A laurel to Maxime Bernier, federal industry minister, for finally forcing some sense on the over-regulated telecommunications industry with his recent amendments to the Competition Act, announced Dec. 7. Maybe cable companies don't like it, but Bernier's move to loosen the regulatory handcuffs on telephone companies was a welcome nod to the marketplace of reality. (Take that, CRTC!) Nice to hear an industry minister talk about competition like he really means it.
A nickel-plated dart to Inco CEO Scott Hand and ex-CEO of Falconbridge Derek Pannell. In trying to create a made-in-Canada global mining giant, the Hand-Pannell brain trust ended up cogs in the wheels of a Brazilian-Swiss takeover.
A dart goes to Loblaw Cos. Ltd. for not getting its act together, even as Wal-Mart steamrolls into Canada with its supercentres. Canada's largest grocer has been suffering for far too long with distribution problems that have been eating into sales and profits. Even the new management team at Loblaw says it will take about three years to get things back on track.
A high-flying dart should be thrown at the Canadian airline industry for advertising fares without all the taxes, surcharges and other extras. These added fees can make what looks like a rock-bottom airfare balloon by hundreds of dollars.
Thankfully, the House of Commons committee looking at changes to the federal Transportation Act deserves a laurel for passing an amendment that, if passed, would force airlines to advertise their prices with all taxes and surcharges included. Not only would it disclose to consumers the true cost of a plane ticket, it would put travel agencies in Quebec, British Columbia and Ontario on the same footing, since laws in the three provinces force them to be more upfront.
A limp laurel to the HBC board for finally having the sense to bail on Canada's oldest company, even if it meant selling to a Yank in 2006. Good luck to new owner Jerry Zucker, a South Carolina industrialist and investor, as he tries to turn around the Bay and Zellers chains. He's gonna need it.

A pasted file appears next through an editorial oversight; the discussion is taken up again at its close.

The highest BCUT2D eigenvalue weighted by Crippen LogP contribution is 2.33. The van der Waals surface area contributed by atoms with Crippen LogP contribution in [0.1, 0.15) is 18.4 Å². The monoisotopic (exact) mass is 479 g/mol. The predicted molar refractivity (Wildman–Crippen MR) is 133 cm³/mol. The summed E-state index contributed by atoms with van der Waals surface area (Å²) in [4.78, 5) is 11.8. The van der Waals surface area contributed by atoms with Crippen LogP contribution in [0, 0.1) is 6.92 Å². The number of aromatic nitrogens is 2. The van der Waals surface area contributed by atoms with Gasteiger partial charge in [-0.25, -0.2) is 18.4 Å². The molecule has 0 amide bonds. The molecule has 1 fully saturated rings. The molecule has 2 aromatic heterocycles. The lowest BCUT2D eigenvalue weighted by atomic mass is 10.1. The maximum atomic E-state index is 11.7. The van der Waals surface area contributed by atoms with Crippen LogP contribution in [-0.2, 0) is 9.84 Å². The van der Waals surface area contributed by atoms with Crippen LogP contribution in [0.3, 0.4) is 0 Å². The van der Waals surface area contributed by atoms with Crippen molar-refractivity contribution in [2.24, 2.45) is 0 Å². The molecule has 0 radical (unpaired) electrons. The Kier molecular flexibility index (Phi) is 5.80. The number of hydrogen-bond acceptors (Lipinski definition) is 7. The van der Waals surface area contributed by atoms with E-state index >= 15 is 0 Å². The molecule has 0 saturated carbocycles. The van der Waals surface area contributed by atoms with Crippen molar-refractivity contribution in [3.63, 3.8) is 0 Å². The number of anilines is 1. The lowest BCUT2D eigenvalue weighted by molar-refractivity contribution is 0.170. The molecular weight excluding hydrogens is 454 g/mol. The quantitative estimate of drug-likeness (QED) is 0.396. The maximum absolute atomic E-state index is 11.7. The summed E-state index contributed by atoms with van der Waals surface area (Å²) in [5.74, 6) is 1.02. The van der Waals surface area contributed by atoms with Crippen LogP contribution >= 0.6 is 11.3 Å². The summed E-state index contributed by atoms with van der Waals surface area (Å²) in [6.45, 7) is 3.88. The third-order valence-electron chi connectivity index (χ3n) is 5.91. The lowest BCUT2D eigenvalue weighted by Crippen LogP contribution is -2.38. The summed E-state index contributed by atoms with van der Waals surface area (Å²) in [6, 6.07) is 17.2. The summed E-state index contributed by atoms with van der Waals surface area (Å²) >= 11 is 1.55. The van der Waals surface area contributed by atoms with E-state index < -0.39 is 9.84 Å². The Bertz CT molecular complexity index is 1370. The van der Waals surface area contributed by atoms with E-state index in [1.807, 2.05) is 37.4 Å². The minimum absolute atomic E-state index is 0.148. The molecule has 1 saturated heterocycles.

A big pointy one to Toronto mayor David Miller. Miller wants to add a special environment tax to the downtown parking fee. Newly elected councillor Adam Vaughan goes one step further by urging that tax should be according to vehicle size. Not a bad idea. Yet city-owned Toronto Parking Authority is spending much taxpayer dough on advertising to urge people to drive–and use its Green P lots when they do. Does the city want Torontonians to drive, or not? Make up your mind, Miller.
And while we're at it, a quiverful of darts to all of the city's wasteful advertising campaigns, such as a winter 2006 subway campaign urging people to wipe their snot on their sleeves. And buying subway cars with only one bidder? Puh-leeze. We'd chuck you out, but you just got re-elected.
A dart to the Conservative Party for promising not to tax income trusts during an election campaign, thus prompting a wave of ever-more-significant income trust conversions throughout the land–including BCE. By late October, tax expert Jack Mintz reported conversions had lost Ottawa $1.1 billion in corporate tax revenue. Net result? Finance Minister Jim Flaherty taxed the trusts. If he wanted to level the playing field with regular ol' corporations, he should have got rid of the regular ol' corporate tax.